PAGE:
Biden has said he will cancel student debt on day one. He won’t of course but there is a reason he is saying he will. Pelosi, Warren, many of the Democrats, have said this. Searching Google for Republicans who want to cancel the debt retrieves the results you would expect, a few unknown Republicans.
Maybe the student debt crisis isn’t a matter of republican vs democrat, conservative vs progressive or left vs right. Perhaps it has become (the argument goes) a matter of – the boat is sinking – start bailing or we are all going to sink.
Is it really a crisis?
That is really a question we have to ask. Is this a crisis and what makes it one? Like many words that get sucked into the political realm, meanings become fast and loose. In the case of student debt though, I do think the standard definitions fit. A time of intense difficulty, trouble or danger. A time when a difficult or important decision must be made. A turning point with important consequences associated with it.
While I think we can agree that this debt can represent a personal crisis for those who have the debt it is a little harder to figure out if this is a national crisis. Some figures help with that (Miles Klee, 2020).
- 45 million Americans owe over $1.7 trillion in student loan debt
- It’s more money owed than for credit cards and auto loans.
- It’s more than double the amount the U.S. allocates to the Defense Department and military forces each year.
- Preventing people from buying homes.
- Dissuading people from getting married.
- Causing stress, poor health, and increased suicidality.
If those things are true – and they are – then it does seem as if this is something that impacts us all.
What if we thought about other debt this same way?
That is a fair question. The answer, I think, is that we already do think of other debt this same way. It’s just that we push the burden of assuming it onto businesses rather than individual tax payers. Bankruptcy laws act in much the same respect as the discussion takes us on student loan debt. You cannot pay so some or all of your debt is “forgiven”. Of course there isn’t really any forgiveness but rather a business just having to eat the cost of the debt you cannot pay.
Right now, when it comes to chapter 7 bankruptcy, student loan debt isn’t included as a debt that can be discharged, along with taxes, mortgages, and a few other things. However, it would not require much (a law) to change that. These items are not sacrosanct.
Agree or not, it is a fact that we do have laws that allow a person to discharge some of their existing debt already. Meaning it is a notion we are at least somewhat willing to accept. We frown on it and it ruins your credit, but when you are in dire straits, that isn’t very important. Fact is – you are likely better off with bad credit after discharging crushing debt.
I have fallen into the “personal responsibility” camp when it comes to student loans. If you make the deal to pay, you pay.
I won’t say that people graduate with a “worthless degree”. There isn’t a promise that you will get a job so if you don’t that doesn’t mean your degree is worthless. It just means you have knowledge in your head you aren’t getting paid to pull back out again. But that isn’t what you paid the college/university for. You paid them to put the knowledge in there. If they do that, they have given you what you paid for. Because I think this way I have always had trouble with the “worthless degree” as a valid reason universities should “give the money back”.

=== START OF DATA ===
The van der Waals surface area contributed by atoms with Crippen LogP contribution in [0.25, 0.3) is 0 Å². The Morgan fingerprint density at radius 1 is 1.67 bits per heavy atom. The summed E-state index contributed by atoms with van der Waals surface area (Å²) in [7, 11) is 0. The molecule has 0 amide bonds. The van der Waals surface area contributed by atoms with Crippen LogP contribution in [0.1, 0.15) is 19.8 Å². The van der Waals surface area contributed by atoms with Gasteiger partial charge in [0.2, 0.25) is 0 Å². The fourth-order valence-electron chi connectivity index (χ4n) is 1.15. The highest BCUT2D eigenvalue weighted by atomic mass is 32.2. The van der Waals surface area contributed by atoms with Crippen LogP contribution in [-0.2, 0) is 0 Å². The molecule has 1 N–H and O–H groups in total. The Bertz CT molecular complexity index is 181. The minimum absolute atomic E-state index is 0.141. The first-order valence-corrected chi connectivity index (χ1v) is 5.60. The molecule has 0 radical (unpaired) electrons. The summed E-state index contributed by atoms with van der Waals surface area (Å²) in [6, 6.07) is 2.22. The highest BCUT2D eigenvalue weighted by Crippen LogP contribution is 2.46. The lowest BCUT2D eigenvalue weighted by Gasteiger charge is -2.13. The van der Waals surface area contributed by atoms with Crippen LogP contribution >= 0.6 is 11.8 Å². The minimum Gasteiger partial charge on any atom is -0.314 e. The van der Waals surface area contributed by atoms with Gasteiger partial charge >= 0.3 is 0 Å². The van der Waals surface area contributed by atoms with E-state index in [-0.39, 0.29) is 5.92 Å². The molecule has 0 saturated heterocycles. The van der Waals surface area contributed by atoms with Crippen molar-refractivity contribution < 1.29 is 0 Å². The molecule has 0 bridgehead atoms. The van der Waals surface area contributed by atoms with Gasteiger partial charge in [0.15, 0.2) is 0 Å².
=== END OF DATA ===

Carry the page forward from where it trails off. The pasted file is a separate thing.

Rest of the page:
That said – I read an article about the student load crisis that brings up a fairly good argument for using taxpayer money to pay off the loans. Not a great argument. Not one I am saying I agree with. Rather it is one that I will think about more. It reads, “Before you even start to consider the deceptiveness of lending practices, the value of a college education or the capitalist standards of financial responsibility, you should acknowledge what an immense drag that is on the health and stability of our nation.”
Basically, the argument is, the loan debt is so massive, so great, that it is a danger, not to the individuals, but to the nation as a whole.
In order to protect the nation from the devastating, eventual outcome, of the debt we must spread it around to others who didn’t ask for it. We do this too, as a nation with other things. We spread around the funding for things that will make our nation more stable and secure in the long run.
My issue – as you can imagine – is how this:
- takes away personal responsibility
- puts a burden on someone who didn’t ask for it
- allows the cost of universities to continue to rise while providing low quality products.
The argument is – if we don’t do all that – our economy will suffer, generations will suffer. People aren’t getting married, aren’t buying homes, aren’t buying cars, why? because of the mighty debt they have from school and a job with a salary not commensurate with the debt accrued to obtain it. If we manage it now, plan for it, then we can avoid the economic depression that would inevitably follow mass defaults. We could avoid the nationwide impact that we felt as a result of the subprime mortgage crisis. The student loan crisis exists for much the same reason as the subprime mortgage crisis by the way. Student debt, very much is, subprime lending. We could be headed for a world-wide recession as a result.
That remains the difficult part for me. You humans are terrible at predicting the future. So what is to say the collapse will actually come? Nothing but an educated guess really. That means the question remains for me – is a maybe enough? As of this moment I don’t know the answer to that. What I do know is that my absolute “you took the loan, you pay the loan, tough titties” attitude has softened a little and I at least ponder another route. I remain very unconvinced though. What about you?